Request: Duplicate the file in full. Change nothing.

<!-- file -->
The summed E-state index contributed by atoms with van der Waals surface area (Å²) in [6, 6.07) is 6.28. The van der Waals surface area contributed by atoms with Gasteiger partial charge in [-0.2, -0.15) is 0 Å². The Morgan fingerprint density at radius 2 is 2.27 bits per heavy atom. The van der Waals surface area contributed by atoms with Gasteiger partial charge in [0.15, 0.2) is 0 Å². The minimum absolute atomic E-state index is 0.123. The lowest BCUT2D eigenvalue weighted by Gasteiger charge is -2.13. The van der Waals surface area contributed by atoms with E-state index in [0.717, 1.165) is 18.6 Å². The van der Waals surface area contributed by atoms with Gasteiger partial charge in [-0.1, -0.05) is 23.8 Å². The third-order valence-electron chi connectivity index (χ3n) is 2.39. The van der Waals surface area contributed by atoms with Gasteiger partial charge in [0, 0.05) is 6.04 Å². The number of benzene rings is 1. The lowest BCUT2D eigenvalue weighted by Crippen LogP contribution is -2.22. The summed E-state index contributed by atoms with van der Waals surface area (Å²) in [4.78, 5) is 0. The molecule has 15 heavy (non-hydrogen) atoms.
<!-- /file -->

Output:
The summed E-state index contributed by atoms with van der Waals surface area (Å²) in [6, 6.07) is 6.28. The van der Waals surface area contributed by atoms with Gasteiger partial charge in [-0.2, -0.15) is 0 Å². The Morgan fingerprint density at radius 2 is 2.27 bits per heavy atom. The van der Waals surface area contributed by atoms with Gasteiger partial charge in [0.15, 0.2) is 0 Å². The minimum absolute atomic E-state index is 0.123. The lowest BCUT2D eigenvalue weighted by Gasteiger charge is -2.13. The van der Waals surface area contributed by atoms with E-state index in [0.717, 1.165) is 18.6 Å². The van der Waals surface area contributed by atoms with Gasteiger partial charge in [-0.1, -0.05) is 23.8 Å². The third-order valence-electron chi connectivity index (χ3n) is 2.39. The van der Waals surface area contributed by atoms with Gasteiger partial charge in [0, 0.05) is 6.04 Å². The number of benzene rings is 1. The lowest BCUT2D eigenvalue weighted by Crippen LogP contribution is -2.22. The summed E-state index contributed by atoms with van der Waals surface area (Å²) in [4.78, 5) is 0. The molecule has 15 heavy (non-hydrogen) atoms.